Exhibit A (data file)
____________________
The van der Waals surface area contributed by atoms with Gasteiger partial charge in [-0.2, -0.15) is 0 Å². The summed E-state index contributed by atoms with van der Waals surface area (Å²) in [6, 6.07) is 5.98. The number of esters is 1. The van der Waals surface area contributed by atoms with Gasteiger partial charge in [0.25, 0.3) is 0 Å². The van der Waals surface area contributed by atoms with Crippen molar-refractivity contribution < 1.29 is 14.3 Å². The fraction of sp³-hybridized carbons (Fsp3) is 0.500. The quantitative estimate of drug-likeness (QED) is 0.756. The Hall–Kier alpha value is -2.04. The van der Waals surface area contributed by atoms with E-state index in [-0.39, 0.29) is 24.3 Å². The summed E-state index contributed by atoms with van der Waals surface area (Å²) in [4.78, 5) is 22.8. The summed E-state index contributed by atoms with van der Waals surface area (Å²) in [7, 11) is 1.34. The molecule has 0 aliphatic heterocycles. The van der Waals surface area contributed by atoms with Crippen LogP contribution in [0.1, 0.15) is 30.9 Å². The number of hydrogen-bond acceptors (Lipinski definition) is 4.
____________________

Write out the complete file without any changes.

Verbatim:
The van der Waals surface area contributed by atoms with Gasteiger partial charge in [-0.2, -0.15) is 0 Å². The summed E-state index contributed by atoms with van der Waals surface area (Å²) in [6, 6.07) is 5.98. The number of esters is 1. The van der Waals surface area contributed by atoms with Gasteiger partial charge in [0.25, 0.3) is 0 Å². The van der Waals surface area contributed by atoms with Crippen molar-refractivity contribution < 1.29 is 14.3 Å². The fraction of sp³-hybridized carbons (Fsp3) is 0.500. The quantitative estimate of drug-likeness (QED) is 0.756. The Hall–Kier alpha value is -2.04. The van der Waals surface area contributed by atoms with E-state index in [-0.39, 0.29) is 24.3 Å². The summed E-state index contributed by atoms with van der Waals surface area (Å²) in [4.78, 5) is 22.8. The summed E-state index contributed by atoms with van der Waals surface area (Å²) in [7, 11) is 1.34. The molecule has 0 aliphatic heterocycles. The van der Waals surface area contributed by atoms with Crippen LogP contribution in [0.1, 0.15) is 30.9 Å². The number of hydrogen-bond acceptors (Lipinski definition) is 4.